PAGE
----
SAN FRANCISCO – Fernando Rodney bounded around on a hastily assembled stage with a fresh World Baseball Classic winner’s medal and a plantain that was more than a few days past its expiration date both dangling around his neck.
Hat tilted to the side, Rodney shot imaginary arrows into the night sky, as is the reliever’s customary celebration after saving games, above AT&T Park, and many of his teammates joined in, all bathing in the jubilation of having won the WBC title.
This was the type of scene the powerful Dominican Republic — birthplace of more major leaguers than any nation other than the U.S. — had envisioned all along, its players standing in a sea of confetti and wearing gray shirts that proclaimed them the best of the world’s baseball-playing nations.
“It all goes back to the plantain,” Rodney said. “That’s how we developed. With the plantain. You know what? It’s where we eat the most plantains and we produce the greatest number of ballplayers. That’s how I see it.”
As weird as it seems, Rodney isn’t wrong.
The plantain was the Tampa Bay Rays closer’s lucky charm. He pulled it out during pregame introductions during the WBC semifinals and, according to manager Tony Pena, it also made an appearance during the game.
The plantain is a symbol of a Dominican team that played with all its heart and wore its emotions on its sleeves. Exactly what Pena had preached throughout the WBC.
“You know, baseball is just about (having) fun, and those guys, they tried to motivate themselves doing the little things, the little things motivate them,” Pena said after the team’s semifinal win over the Netherlands. “The thing is that you need to find a way. How are you going to lose the stress? How are you going to keep your whole group of players laughing, keeping loose.
“So I got surprised when I saw Rodney with a banana, a plantain on the side. I think he pulled them out, I just laughed. Right in the middle of the game, this made everybody laugh. And the ballclub, the game like this, you need to have a little bit of fun. You need to find a way to loosen up. And I’m glad that he did it.”
Winning the WBC matters to the Dominicans and it showed throughout their 3-0 win over Puerto Rico in the final.
Pitcher Samuel Deduno did a spin move and launched into a slightly wild celebration after a big strikeout in the fifth inning, and reliever Pedro Strop was equally demonstrative after getting out of a jam in the seventh. Jose Reyes punctuated extra base hits with an arm-pumping motion, which many in the dugout returned with increasing vigor.
A party-like atmosphere spread through the Dominican contingent of the 35,703 in attendance where the banging of drums and use of whistles and noisemakers created a festive scene any time the tide shifted in the Dominicans’ favor.
“This is the way we play our game in our country,” pitcher Octavio Dotel said. “Sometimes we got to hold it in when we play in the States. This is how we play the game in the Dominican. Sometimes when you get too emotional, people think we’re offending, it’s not about that. It’s about our feeling and how emotional we are in every game and everything we do. It’s hard to do, and we celebrate because of that.”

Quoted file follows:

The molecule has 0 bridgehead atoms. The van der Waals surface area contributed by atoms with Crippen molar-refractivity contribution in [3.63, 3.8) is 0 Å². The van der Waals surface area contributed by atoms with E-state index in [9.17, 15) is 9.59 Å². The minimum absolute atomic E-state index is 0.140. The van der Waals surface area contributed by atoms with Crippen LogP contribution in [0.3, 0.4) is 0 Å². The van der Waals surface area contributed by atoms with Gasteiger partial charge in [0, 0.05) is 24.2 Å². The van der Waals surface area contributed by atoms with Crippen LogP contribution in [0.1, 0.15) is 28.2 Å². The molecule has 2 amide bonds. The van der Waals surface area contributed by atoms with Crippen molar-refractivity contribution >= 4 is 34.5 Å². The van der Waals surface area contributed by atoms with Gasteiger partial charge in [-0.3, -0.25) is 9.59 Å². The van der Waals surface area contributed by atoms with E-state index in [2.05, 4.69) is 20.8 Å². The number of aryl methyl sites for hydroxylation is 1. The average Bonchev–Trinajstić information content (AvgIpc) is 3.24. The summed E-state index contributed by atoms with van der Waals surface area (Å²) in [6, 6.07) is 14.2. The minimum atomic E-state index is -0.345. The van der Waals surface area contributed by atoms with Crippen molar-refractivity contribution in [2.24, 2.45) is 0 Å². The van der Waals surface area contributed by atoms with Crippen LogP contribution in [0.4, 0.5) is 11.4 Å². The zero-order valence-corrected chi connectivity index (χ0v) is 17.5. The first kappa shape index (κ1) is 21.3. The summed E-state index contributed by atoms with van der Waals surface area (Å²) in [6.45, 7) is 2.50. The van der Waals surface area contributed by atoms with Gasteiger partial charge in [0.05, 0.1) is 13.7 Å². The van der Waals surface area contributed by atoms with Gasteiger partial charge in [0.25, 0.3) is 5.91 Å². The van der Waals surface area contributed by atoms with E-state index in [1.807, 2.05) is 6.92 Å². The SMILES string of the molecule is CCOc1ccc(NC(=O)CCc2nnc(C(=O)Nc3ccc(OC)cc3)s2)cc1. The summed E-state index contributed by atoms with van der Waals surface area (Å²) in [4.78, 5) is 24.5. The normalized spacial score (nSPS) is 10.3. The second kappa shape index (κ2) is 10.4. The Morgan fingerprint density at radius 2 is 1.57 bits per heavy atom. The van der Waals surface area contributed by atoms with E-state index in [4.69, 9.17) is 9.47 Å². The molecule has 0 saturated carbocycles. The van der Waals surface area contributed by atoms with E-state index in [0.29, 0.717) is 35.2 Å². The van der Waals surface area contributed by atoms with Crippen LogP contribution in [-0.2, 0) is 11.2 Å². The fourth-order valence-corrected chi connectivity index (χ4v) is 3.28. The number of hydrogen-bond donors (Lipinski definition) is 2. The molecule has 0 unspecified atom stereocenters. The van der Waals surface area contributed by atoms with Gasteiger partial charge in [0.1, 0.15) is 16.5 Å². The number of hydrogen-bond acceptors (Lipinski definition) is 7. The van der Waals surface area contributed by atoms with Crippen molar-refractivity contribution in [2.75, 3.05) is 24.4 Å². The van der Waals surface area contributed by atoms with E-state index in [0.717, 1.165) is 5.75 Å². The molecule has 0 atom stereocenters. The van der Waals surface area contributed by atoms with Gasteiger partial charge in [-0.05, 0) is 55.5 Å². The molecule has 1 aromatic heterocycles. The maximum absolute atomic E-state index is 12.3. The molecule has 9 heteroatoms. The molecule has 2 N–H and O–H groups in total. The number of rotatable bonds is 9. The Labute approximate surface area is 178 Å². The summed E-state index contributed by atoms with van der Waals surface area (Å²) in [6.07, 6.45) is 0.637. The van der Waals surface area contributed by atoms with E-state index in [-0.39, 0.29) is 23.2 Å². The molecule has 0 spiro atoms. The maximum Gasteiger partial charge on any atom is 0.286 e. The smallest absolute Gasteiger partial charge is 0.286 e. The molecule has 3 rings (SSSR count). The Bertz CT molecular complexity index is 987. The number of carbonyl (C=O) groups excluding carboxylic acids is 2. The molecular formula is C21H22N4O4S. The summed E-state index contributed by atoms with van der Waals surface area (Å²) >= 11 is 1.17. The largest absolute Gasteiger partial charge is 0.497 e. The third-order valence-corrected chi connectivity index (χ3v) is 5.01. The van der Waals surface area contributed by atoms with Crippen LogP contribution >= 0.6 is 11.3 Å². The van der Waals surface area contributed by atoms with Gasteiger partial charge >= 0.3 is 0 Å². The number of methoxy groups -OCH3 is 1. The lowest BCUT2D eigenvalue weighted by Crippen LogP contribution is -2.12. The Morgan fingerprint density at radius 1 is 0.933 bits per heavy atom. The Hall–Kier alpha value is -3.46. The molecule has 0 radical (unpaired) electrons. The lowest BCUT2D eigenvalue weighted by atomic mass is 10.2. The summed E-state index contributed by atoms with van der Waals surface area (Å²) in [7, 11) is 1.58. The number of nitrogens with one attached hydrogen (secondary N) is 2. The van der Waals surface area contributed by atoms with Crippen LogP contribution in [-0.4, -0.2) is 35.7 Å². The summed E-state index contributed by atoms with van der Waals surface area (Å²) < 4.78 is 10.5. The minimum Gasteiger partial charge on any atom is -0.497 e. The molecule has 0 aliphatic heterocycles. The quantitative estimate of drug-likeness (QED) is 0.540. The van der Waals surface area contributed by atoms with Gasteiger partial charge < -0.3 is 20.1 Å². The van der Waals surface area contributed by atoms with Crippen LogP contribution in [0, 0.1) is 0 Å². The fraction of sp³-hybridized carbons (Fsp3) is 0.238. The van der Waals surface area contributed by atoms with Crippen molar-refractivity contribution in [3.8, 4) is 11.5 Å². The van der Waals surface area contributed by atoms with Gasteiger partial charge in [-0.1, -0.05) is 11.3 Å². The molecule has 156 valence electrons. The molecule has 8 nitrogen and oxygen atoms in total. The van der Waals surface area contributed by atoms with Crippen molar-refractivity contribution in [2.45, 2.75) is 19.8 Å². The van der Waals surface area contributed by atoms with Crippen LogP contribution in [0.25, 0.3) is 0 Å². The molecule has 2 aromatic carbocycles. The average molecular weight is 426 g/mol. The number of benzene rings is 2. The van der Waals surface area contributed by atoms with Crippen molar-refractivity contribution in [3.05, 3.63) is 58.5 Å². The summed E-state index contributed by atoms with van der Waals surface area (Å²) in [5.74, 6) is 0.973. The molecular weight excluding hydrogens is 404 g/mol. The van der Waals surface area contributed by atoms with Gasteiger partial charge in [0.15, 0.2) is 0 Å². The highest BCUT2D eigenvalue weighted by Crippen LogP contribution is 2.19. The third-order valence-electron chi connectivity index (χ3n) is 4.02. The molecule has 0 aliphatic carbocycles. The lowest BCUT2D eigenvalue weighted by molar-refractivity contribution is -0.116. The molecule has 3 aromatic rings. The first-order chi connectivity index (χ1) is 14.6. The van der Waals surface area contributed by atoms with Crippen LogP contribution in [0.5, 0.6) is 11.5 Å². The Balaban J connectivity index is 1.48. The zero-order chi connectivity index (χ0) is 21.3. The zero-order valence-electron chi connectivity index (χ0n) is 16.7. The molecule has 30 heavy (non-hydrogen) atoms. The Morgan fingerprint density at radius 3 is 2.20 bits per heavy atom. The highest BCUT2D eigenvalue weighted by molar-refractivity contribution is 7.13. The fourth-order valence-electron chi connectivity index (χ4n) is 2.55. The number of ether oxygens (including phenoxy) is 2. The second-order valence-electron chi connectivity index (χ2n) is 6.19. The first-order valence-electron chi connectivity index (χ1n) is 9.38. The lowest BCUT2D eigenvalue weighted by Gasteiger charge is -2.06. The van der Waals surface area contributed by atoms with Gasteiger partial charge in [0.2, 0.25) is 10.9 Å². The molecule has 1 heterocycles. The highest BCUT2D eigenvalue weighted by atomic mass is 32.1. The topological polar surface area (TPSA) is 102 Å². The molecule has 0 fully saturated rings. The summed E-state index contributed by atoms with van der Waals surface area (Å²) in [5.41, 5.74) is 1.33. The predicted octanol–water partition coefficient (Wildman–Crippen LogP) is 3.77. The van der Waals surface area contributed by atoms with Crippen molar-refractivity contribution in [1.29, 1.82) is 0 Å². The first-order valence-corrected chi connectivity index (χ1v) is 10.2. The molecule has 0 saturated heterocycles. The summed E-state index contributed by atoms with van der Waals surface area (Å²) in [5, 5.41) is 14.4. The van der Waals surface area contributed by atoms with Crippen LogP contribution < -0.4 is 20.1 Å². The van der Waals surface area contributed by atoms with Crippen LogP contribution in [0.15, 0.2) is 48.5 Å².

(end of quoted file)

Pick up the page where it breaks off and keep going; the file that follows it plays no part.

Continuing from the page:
The exuberance they showed was in contrast to the feeling after a listless Dominican team was upset twice by the Netherlands and bounced out of the previous WBC in the first round.
“We lost in ’09, we didn’t (get) past the first round of the WBC,” said Moises Alou, who is serving as the team’s general manager. “Now to go all the way, and to win those two games . . . that’s something I’m going to enjoy for a long time.”
This time, the emotional Dominicans let it all hang out and left it all on the field.
“It is a unique group,” Pena said. “We are enjoying and we’re going to enjoy every single moment, because we don’t know if this group will be together again. I doubt it.”
Major league stars such as New York Yankees infielder Robinson Cano, a World Series champion, Toronto Blue Jays star Reyes, Dodgers shortstop Hanley Ramirez, Rodney and a host of other MLB players, celebrated like never before after a title as meaningful as any they’d won before.
“There’s no perfect life,” Cano said. “You understand? Most players, we have superstars, but God knows when things will happen. We have always given our best. And you know what, we’re on God’s time. This is a great feeling, Tony did a great job. We’re always so happy. We have had this great energy, and we have always asked for this from God.”
The Dominicans were on cloud nine after the final, waving flags and posing for pictures with the trophy. There was no need to ask how anyone was feeling because as has been the case throughout the entire tournament, the answer was written all over their faces.
“This moment today, this is always going to be with us,” Pena said. “This is always going to be with us in our hearts because this is something totally different. When we talk about times in our careers as professional baseball players in the U.S., in our game, this goes beyond all that. When you go out and represent your country, this will always be with us.”
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